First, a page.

Ohio George Montgomery is one of drag racing’s Gasser Gods. He was a driving force in the class from its earliest days right up until it moved back toward the realm of the Competition Eliminator sportsman ranks in the early 1970s. His introduction of late model body styles is blamed by many for the class’s fall from prominence, but in reality, it was the only evolutionary step left for gassers. On display here at in Bowling Green, is his 1969 Mustang featuring a twin turbocharged Boss 429 engine, it is amazing.
In talking to George, we learned that the car ran its best passes in the 8.40 range, but at a blazing 174-175 mph. He said that sorting out the turbos, mechanical fuel injection, and chassis was a multi-year project that ultimately payed off when he won the Gatornationals two years in a row (1973/1974).
He did not tell us how much power the engine made, but he did say that in order for it to finally be drivable on the track he had to remove more than 400 hp off of the top. By running smaller fuel nozzles and shrinking the port size in the heads, thereby increasing velocity, he had a car that was capable of being driven.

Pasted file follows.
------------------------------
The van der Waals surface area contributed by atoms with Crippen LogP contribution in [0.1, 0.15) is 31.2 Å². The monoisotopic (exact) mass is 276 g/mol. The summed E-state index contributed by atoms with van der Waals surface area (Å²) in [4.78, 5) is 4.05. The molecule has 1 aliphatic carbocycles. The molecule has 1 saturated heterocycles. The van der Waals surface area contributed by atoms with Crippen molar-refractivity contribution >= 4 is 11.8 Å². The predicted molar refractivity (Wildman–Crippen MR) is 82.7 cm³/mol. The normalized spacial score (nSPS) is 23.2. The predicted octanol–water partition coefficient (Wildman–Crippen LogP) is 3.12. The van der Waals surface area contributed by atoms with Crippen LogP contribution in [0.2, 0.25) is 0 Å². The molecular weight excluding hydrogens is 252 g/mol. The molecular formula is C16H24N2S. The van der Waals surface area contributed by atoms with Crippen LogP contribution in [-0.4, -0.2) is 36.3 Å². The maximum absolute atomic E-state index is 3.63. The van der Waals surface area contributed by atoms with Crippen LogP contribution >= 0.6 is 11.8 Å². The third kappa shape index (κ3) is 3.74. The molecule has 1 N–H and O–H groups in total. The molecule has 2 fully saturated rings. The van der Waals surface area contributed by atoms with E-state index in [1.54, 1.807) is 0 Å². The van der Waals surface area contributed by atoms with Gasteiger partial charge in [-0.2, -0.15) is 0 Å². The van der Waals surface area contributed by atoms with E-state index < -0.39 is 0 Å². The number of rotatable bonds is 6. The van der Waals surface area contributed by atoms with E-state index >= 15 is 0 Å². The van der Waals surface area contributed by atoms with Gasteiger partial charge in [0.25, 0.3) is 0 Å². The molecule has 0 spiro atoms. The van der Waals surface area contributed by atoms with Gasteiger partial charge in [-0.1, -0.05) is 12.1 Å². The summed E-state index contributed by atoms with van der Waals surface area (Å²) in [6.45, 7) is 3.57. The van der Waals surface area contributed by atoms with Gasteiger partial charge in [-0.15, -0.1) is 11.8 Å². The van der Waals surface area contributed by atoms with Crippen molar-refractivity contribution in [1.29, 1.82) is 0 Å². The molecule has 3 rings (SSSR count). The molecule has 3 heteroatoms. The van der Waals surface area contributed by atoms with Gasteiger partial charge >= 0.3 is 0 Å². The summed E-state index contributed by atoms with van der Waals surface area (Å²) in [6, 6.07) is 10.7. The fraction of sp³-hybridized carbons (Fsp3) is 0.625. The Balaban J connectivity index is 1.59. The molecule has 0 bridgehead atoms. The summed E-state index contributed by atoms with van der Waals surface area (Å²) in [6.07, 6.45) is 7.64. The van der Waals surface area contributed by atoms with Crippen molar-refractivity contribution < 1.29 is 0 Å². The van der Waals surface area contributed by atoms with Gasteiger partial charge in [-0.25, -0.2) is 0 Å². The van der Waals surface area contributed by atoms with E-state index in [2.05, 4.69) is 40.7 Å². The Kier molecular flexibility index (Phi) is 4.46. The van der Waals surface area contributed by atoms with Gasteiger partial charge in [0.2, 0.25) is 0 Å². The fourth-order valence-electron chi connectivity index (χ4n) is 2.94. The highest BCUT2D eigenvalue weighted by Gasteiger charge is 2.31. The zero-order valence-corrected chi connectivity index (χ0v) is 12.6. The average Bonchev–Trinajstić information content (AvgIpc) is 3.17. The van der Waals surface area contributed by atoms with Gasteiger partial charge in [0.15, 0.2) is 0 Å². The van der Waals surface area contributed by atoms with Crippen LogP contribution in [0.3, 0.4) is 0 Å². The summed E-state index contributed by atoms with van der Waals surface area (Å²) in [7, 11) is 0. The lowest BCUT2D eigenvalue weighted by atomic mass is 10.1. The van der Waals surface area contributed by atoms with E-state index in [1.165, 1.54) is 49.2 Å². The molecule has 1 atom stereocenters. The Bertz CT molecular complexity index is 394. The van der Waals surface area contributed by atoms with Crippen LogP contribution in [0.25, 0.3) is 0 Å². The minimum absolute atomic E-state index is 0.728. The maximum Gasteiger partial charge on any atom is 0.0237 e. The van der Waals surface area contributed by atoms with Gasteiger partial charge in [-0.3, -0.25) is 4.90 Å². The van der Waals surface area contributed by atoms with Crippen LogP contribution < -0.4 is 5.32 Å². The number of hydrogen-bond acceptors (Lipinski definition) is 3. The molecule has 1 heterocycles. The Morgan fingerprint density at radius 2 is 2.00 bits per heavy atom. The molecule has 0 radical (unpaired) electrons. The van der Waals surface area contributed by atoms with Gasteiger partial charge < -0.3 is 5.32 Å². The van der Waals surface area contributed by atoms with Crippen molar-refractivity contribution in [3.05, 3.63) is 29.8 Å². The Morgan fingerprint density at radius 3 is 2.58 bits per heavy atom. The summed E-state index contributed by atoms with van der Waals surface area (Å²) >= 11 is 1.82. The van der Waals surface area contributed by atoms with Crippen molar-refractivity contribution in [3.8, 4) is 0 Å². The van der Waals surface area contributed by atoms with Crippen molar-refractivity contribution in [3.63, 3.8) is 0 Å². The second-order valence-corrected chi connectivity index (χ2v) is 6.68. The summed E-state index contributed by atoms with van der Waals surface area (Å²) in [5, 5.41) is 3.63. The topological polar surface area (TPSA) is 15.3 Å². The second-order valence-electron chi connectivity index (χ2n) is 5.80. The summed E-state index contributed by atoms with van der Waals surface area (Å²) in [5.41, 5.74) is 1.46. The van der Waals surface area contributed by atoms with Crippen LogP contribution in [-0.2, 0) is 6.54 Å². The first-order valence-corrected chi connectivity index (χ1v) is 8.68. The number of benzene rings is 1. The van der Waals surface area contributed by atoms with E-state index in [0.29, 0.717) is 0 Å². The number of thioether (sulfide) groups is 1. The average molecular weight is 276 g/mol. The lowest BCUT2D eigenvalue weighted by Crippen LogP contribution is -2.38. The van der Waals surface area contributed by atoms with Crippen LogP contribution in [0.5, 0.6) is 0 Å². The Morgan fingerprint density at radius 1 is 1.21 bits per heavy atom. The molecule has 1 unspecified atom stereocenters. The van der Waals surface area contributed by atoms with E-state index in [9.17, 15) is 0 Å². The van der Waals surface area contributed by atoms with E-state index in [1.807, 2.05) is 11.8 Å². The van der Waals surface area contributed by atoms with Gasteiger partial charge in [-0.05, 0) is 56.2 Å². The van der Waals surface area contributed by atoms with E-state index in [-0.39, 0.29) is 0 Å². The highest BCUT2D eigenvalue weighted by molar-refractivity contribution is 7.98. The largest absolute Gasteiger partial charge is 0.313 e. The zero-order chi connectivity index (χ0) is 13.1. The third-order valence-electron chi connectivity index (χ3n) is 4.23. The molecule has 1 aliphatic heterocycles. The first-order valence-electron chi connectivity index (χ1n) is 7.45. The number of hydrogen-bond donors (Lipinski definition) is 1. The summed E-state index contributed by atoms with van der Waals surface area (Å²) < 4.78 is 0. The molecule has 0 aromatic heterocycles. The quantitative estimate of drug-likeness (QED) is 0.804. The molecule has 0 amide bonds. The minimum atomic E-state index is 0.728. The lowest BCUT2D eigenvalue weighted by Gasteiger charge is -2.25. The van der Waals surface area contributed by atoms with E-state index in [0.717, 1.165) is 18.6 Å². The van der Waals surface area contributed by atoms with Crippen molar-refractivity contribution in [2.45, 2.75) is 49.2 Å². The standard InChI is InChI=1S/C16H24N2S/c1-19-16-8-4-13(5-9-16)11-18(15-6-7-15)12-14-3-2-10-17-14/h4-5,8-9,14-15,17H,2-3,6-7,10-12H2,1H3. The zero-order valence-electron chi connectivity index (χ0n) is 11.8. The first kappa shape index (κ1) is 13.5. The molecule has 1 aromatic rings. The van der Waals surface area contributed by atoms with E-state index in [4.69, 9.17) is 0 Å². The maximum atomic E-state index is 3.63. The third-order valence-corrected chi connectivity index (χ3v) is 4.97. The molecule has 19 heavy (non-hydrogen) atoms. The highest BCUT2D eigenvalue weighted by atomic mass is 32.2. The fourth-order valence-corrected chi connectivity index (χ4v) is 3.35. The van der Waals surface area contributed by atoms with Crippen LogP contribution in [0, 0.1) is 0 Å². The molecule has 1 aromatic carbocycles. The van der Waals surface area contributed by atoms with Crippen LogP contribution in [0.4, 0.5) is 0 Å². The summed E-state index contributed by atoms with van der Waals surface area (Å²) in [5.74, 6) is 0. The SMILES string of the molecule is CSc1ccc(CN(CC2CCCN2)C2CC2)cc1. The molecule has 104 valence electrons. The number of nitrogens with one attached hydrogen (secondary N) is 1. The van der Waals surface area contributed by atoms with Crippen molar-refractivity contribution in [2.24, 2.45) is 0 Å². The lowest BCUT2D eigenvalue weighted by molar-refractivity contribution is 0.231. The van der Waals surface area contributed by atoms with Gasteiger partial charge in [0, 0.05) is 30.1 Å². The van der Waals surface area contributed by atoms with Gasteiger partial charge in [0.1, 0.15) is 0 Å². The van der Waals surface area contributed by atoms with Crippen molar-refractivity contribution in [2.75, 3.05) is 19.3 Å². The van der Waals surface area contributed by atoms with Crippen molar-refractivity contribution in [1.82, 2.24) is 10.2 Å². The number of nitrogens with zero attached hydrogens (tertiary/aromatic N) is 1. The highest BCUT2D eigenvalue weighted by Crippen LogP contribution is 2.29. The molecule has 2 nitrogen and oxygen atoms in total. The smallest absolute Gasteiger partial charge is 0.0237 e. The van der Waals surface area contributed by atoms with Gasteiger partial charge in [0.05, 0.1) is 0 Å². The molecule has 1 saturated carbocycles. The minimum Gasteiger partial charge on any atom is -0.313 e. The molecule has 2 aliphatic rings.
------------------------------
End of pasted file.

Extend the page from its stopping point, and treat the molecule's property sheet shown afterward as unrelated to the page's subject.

The car ran with a number of different engine combos over the years, but it is this one that’s most impressive, especially considering that it was done in the early 1970s and actually made to work. Lots of these type of projects got started then and were eventually shelved because they were never sorted. Montgomery was (and still is) an extremely adept mechanic and engine builder whose ability in those two areas often seemed to be overshadowed by his on track accomplishments. Te fact that this car was made to work, and actually won on a large stage is a testament to his dedication and skill.
That’s a quick look at one of the coolest door slammers and really a car that is the grand-daddy of the modern turbo Pro Mod.